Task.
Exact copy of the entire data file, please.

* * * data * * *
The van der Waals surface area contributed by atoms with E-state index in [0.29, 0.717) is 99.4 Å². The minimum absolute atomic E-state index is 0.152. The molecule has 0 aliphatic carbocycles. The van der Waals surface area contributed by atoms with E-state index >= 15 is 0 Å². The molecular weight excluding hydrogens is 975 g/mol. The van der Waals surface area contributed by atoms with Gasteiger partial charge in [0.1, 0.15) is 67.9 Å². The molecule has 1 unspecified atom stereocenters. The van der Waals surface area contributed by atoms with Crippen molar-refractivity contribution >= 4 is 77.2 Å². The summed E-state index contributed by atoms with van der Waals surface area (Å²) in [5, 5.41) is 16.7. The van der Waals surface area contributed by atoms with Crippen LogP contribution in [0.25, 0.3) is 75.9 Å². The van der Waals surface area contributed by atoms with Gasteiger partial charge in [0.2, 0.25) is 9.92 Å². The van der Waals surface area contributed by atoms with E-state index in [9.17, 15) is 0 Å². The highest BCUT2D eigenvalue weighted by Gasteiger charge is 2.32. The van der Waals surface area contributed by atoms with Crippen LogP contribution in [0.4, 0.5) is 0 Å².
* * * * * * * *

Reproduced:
The van der Waals surface area contributed by atoms with E-state index in [0.29, 0.717) is 99.4 Å². The minimum absolute atomic E-state index is 0.152. The molecule has 0 aliphatic carbocycles. The van der Waals surface area contributed by atoms with E-state index >= 15 is 0 Å². The molecular weight excluding hydrogens is 975 g/mol. The van der Waals surface area contributed by atoms with Gasteiger partial charge in [0.1, 0.15) is 67.9 Å². The molecule has 1 unspecified atom stereocenters. The van der Waals surface area contributed by atoms with Crippen molar-refractivity contribution >= 4 is 77.2 Å². The summed E-state index contributed by atoms with van der Waals surface area (Å²) in [5, 5.41) is 16.7. The van der Waals surface area contributed by atoms with Crippen LogP contribution in [0.25, 0.3) is 75.9 Å². The van der Waals surface area contributed by atoms with Gasteiger partial charge in [0.2, 0.25) is 9.92 Å². The van der Waals surface area contributed by atoms with E-state index in [9.17, 15) is 0 Å². The highest BCUT2D eigenvalue weighted by Gasteiger charge is 2.32. The van der Waals surface area contributed by atoms with Crippen LogP contribution in [0.4, 0.5) is 0 Å².